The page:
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1) Myth: My spouse can make all of my healthcare and financial decisions because he/she is my spouse.Reality: This is not always the case. To make sure your spouse can indeed make important medical decisions on your behalf, you should sign a durable power of attorney...read more
Most people think of probate as a private process. However, since wills are filed at the courthouse, probated estates become a matter of public record. That means your nosey neighbor Nellie can simply go down to the courthouse or hop online and...read more
If you or someone you know has received an inheritance, it is important for you to understand how to manage your basis “step up.” A “step up” in basis is the adjustment of the value of an appreciated asset - for tax purposes - upon inheritance.IRS TaxesAn executor who...read more
When you establish a trust, you name someone to be the trustee. A trustee does what you do right now with your financial affairs - collect income, pay bills and taxes, save and invest for the future, buy and sell assets, provide for your loved ones, keep accurate...read more
You have a family that depends on you. As a parent, you have certain responsibilities ensuring your children’s well-being. Perhaps you have even heard something about estate planning and it sounds like something you should do to protect your kids, but you are not...read more
Your wedding is over, and the day was absolutely perfect. You went away on your honeymoon with your new spouse and had the time of your lives. Now you are back and can breathe a sigh of relief and watch the rest of the years ahead unfold before your eyes. Well, not so...read more
What if I already have (or I’m getting) life insurance to care for my family. Why would I need a will or trust too?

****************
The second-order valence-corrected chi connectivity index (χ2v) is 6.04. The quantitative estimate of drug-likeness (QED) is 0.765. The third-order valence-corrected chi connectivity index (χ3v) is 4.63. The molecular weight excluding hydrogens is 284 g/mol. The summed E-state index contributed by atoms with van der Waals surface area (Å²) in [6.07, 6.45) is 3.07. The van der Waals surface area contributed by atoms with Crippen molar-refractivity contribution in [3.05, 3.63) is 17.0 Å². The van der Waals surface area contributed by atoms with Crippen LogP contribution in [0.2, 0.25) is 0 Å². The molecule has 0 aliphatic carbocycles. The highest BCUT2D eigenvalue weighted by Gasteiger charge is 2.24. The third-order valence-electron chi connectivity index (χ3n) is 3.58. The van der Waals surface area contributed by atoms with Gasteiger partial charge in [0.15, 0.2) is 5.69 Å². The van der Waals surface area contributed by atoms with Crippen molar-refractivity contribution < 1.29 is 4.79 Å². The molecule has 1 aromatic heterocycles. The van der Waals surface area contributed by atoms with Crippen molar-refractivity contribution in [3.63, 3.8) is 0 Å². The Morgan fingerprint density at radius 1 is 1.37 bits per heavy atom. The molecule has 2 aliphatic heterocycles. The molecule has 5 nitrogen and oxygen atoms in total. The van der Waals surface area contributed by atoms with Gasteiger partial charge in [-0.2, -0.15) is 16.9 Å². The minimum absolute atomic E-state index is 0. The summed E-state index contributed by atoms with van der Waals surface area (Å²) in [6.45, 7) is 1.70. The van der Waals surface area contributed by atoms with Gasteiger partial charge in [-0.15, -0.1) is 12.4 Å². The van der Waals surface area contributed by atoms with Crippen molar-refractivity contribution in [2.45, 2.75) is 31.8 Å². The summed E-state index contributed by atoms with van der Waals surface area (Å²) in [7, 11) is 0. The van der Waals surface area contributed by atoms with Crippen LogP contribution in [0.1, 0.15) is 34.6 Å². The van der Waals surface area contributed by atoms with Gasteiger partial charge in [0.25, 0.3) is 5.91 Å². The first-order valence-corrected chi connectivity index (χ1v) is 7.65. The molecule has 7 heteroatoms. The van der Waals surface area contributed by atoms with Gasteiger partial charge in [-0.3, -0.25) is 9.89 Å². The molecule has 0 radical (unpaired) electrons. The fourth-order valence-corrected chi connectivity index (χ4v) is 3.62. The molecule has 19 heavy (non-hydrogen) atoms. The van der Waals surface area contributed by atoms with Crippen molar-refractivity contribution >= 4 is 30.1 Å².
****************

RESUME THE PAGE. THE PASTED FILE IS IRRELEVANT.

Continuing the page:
If you don’t have a will, the court will decide who settles your estate and raises your children and state law determines who gets your assets - and it may not be who you think. Most people want to make those decisions themselves; don’t you?Additionally, life...read more
What if the guardian I choose would be a great guardian, but they are not good with money, can I still select them?
This is a great question I talk through with lots of clients! Of course you can select them to the be guardian for your children. With a comprehensive estate plan, you can “split up” the roles: one person manages the money (the successor trustee) while another person...read more
Guardians for your minor children must usually be named in a will or a separate guardian nomination document. If you fail to appoint guardians, the court will decide who raises your children. For parents of minor children, this is the most important estate planning...read more
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Disclaimer: Crista B. Hermance is licensed to practice law solely in California and meets with clients by appointment only. Nothing in this website should be taken as engaging, or offering to engage, in any activities in any jurisdiction where those activities would constitute the unauthorized practice of law or would otherwise be unlawful or improper. The materials appearing on this Web site are provided for informational purposes only and do not constitute legal advice. You should not take action based upon this information without consulting legal counsel. This site is not intended to create an attorney-client relationship. The hiring of a lawyer is an important decision that should not be based solely upon any single source of information, including advertising on this Web site.